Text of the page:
Israelis have a reputation for unconventional thinking, and the man who epitomizes this is Avi Yaron. Over the course of a car ride, he told me his story, and I was so shocked I was worried I’d get into an accident. In 1993, Yaron’s motorcycle crashed, and he was rushed to the hospital. There, the doctors gave him both good and bad news: the crash hadn’t done much physical damage, but they had discovered a brain tumor. “I was in a complete state of shock,” he recalls. “But I was not sure the doctors were completely honest and open with me.”
Under the best of circumstances, the doctors told him, he would likely become paralyzed on one side of his body and suffer significant mental impairment. Yaron was saddened, but knew he needed to find a way out of his predicament.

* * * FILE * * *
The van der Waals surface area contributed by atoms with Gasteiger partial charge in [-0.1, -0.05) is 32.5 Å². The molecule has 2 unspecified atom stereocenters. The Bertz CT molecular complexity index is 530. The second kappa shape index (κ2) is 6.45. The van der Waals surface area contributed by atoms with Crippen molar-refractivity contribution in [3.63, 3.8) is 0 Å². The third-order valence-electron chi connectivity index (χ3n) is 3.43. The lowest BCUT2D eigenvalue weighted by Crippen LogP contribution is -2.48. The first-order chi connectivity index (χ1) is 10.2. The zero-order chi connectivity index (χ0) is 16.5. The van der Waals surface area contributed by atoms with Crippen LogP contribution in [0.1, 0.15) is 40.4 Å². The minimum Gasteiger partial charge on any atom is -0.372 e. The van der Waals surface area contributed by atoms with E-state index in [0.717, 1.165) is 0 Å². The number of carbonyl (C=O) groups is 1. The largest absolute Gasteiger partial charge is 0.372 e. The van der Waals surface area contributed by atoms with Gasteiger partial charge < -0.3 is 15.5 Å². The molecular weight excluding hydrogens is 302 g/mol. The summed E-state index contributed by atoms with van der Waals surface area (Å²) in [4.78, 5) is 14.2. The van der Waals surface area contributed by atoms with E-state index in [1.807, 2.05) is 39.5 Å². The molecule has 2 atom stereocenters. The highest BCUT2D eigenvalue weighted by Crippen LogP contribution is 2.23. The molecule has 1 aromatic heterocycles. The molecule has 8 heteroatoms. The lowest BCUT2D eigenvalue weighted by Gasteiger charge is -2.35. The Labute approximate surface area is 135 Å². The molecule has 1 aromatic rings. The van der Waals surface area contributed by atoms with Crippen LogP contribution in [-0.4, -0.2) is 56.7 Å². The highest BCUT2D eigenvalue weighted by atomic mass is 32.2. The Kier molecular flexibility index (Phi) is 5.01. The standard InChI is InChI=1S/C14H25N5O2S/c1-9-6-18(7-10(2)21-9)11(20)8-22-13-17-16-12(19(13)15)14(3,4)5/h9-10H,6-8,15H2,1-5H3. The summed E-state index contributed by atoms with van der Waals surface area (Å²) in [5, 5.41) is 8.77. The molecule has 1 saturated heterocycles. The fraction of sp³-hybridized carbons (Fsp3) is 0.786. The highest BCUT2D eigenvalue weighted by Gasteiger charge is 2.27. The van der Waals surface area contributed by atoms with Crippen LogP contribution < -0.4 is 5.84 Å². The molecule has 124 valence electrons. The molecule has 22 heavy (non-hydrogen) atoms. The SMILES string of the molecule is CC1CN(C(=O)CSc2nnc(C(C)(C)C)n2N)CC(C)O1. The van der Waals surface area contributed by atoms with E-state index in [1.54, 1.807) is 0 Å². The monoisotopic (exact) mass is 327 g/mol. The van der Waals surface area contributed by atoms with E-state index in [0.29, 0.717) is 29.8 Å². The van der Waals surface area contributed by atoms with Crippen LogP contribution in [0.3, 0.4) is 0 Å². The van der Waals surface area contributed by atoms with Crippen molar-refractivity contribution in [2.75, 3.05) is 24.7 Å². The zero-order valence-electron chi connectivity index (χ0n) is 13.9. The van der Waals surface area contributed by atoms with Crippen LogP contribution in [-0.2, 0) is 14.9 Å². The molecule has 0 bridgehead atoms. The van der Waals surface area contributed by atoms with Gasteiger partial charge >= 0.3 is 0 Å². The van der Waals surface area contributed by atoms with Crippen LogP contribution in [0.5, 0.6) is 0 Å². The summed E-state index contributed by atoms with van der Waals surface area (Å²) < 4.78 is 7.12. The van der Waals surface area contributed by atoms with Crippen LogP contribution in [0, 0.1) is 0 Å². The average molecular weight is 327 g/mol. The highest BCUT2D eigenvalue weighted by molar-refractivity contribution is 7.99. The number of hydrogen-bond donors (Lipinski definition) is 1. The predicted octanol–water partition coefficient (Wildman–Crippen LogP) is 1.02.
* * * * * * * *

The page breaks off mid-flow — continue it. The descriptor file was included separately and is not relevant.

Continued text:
His tumor kept growing, and there was nothing his doctors could do.
The problem was that the tools brain surgeons use to operate were too big. Yaron was told that maybe someone would create the technology in the next five years. Thinking he might not that have that long, he came up with a solution. He started a company called Visionsense and spent almost a decade developing a new type of operating scope modeled after the structure of an insect’s eyes. “The technology works and saves thousands of lives globally now,” says Yaron.
As we drove through the Judean Hills, it struck me that Yaron had used chutzpah to cheat death. And in doing so, he had created a remarkable innovation that was now being used to help people around the world do the same.